THE BOOK REPORT: Split: A Memoir of Divorce

Split: A Memoir of Divorce
by Suzanne Finnamore
(Dutton Adult)

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There is no denying that getting divorced is no fun, and in her recent novel, Split, Suzanne Finnamore reminds us just how not fun it is.

In an entirely candid portrayal of her struggle with divorce, Finnamore reveals a journey wholly undesirable. Relying on the support from relationships with her mother and close friends, Finnamore depicts a journey through the stages of denial, anger, bargaining, grief and acceptance. We follow her path in coping with the various setbacks with her ex, including acknowledging the “other woman,” and those issues that arise when a young child is also in the picture. (The child saves the novel from becoming entirely focused on the downward spiral and, seems to also be dually responsible for saving his mother from complete dismay.)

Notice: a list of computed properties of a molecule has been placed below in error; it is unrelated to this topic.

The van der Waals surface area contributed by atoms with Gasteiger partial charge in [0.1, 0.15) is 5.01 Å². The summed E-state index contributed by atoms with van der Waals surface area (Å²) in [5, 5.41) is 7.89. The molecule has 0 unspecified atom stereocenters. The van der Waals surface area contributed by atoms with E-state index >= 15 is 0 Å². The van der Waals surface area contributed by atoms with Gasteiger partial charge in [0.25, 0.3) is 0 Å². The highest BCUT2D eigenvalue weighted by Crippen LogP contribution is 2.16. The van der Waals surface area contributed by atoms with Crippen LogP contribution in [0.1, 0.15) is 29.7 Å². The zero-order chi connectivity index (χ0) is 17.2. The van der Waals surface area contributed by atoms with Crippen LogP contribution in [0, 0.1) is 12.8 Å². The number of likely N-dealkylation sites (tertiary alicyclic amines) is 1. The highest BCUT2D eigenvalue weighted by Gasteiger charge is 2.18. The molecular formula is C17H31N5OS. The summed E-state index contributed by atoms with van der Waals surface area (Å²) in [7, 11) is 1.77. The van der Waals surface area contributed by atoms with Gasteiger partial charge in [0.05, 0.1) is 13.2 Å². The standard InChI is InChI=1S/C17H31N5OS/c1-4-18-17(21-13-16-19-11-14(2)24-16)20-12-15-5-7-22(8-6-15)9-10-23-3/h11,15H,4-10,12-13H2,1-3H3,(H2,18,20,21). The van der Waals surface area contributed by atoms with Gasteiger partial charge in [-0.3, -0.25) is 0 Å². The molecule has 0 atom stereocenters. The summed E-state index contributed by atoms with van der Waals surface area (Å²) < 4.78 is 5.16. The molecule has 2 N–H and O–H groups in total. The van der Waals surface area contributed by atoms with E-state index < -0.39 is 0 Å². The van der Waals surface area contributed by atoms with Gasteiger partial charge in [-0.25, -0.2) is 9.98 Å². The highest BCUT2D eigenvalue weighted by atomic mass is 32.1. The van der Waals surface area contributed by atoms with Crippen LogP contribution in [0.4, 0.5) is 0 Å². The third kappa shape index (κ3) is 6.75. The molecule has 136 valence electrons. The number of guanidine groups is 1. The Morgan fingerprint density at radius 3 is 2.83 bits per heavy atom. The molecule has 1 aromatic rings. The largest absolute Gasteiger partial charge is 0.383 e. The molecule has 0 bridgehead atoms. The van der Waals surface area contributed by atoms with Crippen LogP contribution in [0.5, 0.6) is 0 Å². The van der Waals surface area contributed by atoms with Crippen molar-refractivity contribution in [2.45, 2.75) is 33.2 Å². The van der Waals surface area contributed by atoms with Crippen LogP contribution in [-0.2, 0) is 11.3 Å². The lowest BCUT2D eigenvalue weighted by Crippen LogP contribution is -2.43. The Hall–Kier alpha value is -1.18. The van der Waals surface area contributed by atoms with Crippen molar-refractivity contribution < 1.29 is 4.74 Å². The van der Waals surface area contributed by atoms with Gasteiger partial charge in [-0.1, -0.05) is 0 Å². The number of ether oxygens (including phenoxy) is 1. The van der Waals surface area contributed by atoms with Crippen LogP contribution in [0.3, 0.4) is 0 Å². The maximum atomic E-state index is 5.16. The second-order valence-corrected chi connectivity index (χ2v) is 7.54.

Split is subtitled, “A Memoir of Divorce,” but as far as “memoirs” go, there is no hint of sentimentality or anything cherishable in this tale of woe. It seems unfair to accuse Finnamore of being overdramatic, and it should not go unsaid that this “memoir” is in some ways redeemed by its humanity. Finnamore does deserve praise for making it through such a difficult journey. However, despite the fact that overnight she became a single mother and victim of adultery, her character is still not entirely sympathetic. The novel ultimately seems self-indulgent, as Finnamore sharply contrasts the woman this reader wanted to see, a woman defined by those efforts of the second wave of the feminist movement, the movement that otherwise affords Finnamore her prestigious position as a journalist who has contributed to several highly trafficked women’s magazines.

However quickly this 253-page “memoir” may read, exposure to every moment of heartbreak proves excessive. She might have drawn more sympathy from this reader had she not compared the tears streaming from her eyes to melting butter or, in a different instance, as “ineffectual bullets,” but perhaps this is what the modern day divorcee seeks for solace and comfort? If so, Split has much to offer. At the very least, it forgives her for indulging in yet another cocktail.

Jessica Stein

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